An uncommon narrative on the tribes’ emotional conflict with changing reality
Presenting the lives of the members of six tribes with exquisite specificity and empathy, White as Milk and Rice places the discerning reader amid the Halakkis, Kanjars, Kurumbas, Marias, Khasis and the Konyaks. While some of these tribes are marginalized, none of them seems to be complaining, which makes you wonder if there is anything amiss in the way you have been looking at them, and by extension, at the world. Living within their traditional beliefs and distanced from supposedly “civilized society”, these tribes are oblivious of their anthropological worth. With her ear firmly to the ground, the author Nidhi Dugar Kundalia constructs an uncommon narrative about their emotional conflict with changing reality. Today, these tribes continue to wage a silent battle for existence within their isolated pockets. In doing so, they pose existential questions: should tribes negotiate with a world that pays them no attention? Why have they not been allowed to develop along the lines of their own genius? White as Milk and Rice provides an insight into lives that an urbanite might consider less modern but can’t help but admire. This is especially so with those aspects of tribal lifestyles reflective of an organic bond with nature.
The book provides some excellent vignettes: not allowed to integrate with mainstream society, the Kanjars have persisted with their criminal lifestyle; holding sexual freedom valuable before marriage, the Marias have retained their dedicated space for conjugal experimentation; and, despite the pressures of a matrilineal society, Khasi women feel empowered by their traditional inheritance. Each story has sub-stories that reveal how livelihoods and lifestyles are negotiated. What comes out clearly is that the colorful lives of those who belong to tribes cannot be painted with one brush stroke. Indeed, their design of development varies even across households within the same tribe.
Kundalia lets characters speak for themselves and allows the reader to experience the complexity of engagements with the otherness of the “other”. You might despise the desire of the Konyak men to display animal heads as trophies of courage and strength, but it must also be known that the traditional practice of displaying human skulls has been done away with. For them, the display is about a sense of belonging and freedom inherent in such cultural practices. These beliefs challenge the reader to take a deep dive into the socio-cultural underpinnings that characterize the imperatives of tribal existence.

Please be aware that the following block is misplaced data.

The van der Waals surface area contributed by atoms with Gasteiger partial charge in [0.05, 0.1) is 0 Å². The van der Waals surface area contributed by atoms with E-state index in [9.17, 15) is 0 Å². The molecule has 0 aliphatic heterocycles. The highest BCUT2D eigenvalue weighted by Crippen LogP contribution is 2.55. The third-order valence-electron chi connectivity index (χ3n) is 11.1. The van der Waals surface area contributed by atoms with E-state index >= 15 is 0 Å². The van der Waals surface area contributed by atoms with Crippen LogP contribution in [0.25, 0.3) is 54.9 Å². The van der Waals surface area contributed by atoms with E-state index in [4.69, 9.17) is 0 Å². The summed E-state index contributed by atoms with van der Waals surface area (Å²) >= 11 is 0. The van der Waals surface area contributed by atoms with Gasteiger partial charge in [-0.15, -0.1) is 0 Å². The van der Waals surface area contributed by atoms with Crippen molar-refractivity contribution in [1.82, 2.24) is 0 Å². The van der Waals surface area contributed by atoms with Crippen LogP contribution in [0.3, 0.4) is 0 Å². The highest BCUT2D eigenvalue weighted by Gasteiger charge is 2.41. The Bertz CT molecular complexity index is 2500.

White as Milk and Rice is loaded with details about routines and practices. Take the Kurumbas who skillfully gather honey from hives that hang precariously on cliffs. Even while dangling between life and death, the Kurumba boy gently speaks to the hive. “Some for the forest, some for me,” he says treating the hives with almost familial care. Stories like these reflect empathy and make the reader more aware of the lives and thought processes of these people. Some tribes have no future tense in their conversation and rely on what nature has to offer on a daily basis. No wonder most tribal hamlets celebrate the end of each day as a mark of thanksgiving for the day gone by with an innate desire to welcome the next.
At a time when mankind has been pushed into forced seclusion and is plagued by shrinking resources, this book offers heart-warming narratives on connecting with the inner self and with the aspects of nature that remain bountiful.
White as Milk and Rice
by Nidhi Dugar Kundalia
Penguin, New Delhi
Extent: 244, Price: Rs. 399
(Sudhirendar Sharma is a writer on development issues based in New Delhi, India)
First published in The Hindustan Times, on May 20, 2021.